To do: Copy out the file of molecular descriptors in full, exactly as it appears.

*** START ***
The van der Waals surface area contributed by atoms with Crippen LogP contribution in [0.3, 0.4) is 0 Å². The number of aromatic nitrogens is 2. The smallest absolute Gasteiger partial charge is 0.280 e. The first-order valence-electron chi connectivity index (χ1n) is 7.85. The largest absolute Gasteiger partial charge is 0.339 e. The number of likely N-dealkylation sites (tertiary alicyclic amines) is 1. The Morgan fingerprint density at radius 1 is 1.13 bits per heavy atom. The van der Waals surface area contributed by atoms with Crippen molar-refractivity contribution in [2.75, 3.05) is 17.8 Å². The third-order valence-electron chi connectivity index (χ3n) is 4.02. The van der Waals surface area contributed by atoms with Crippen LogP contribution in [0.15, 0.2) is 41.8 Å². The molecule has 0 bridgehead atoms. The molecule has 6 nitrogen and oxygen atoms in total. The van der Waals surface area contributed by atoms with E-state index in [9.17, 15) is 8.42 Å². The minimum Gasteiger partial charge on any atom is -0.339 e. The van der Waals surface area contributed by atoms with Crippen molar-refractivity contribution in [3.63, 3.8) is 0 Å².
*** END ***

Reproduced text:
The van der Waals surface area contributed by atoms with Crippen LogP contribution in [0.3, 0.4) is 0 Å². The number of aromatic nitrogens is 2. The smallest absolute Gasteiger partial charge is 0.280 e. The first-order valence-electron chi connectivity index (χ1n) is 7.85. The largest absolute Gasteiger partial charge is 0.339 e. The number of likely N-dealkylation sites (tertiary alicyclic amines) is 1. The Morgan fingerprint density at radius 1 is 1.13 bits per heavy atom. The van der Waals surface area contributed by atoms with Crippen molar-refractivity contribution in [2.75, 3.05) is 17.8 Å². The third-order valence-electron chi connectivity index (χ3n) is 4.02. The van der Waals surface area contributed by atoms with Crippen LogP contribution in [0.15, 0.2) is 41.8 Å². The molecule has 0 bridgehead atoms. The molecule has 6 nitrogen and oxygen atoms in total. The van der Waals surface area contributed by atoms with E-state index in [9.17, 15) is 8.42 Å². The minimum Gasteiger partial charge on any atom is -0.339 e. The van der Waals surface area contributed by atoms with Crippen molar-refractivity contribution in [3.63, 3.8) is 0 Å².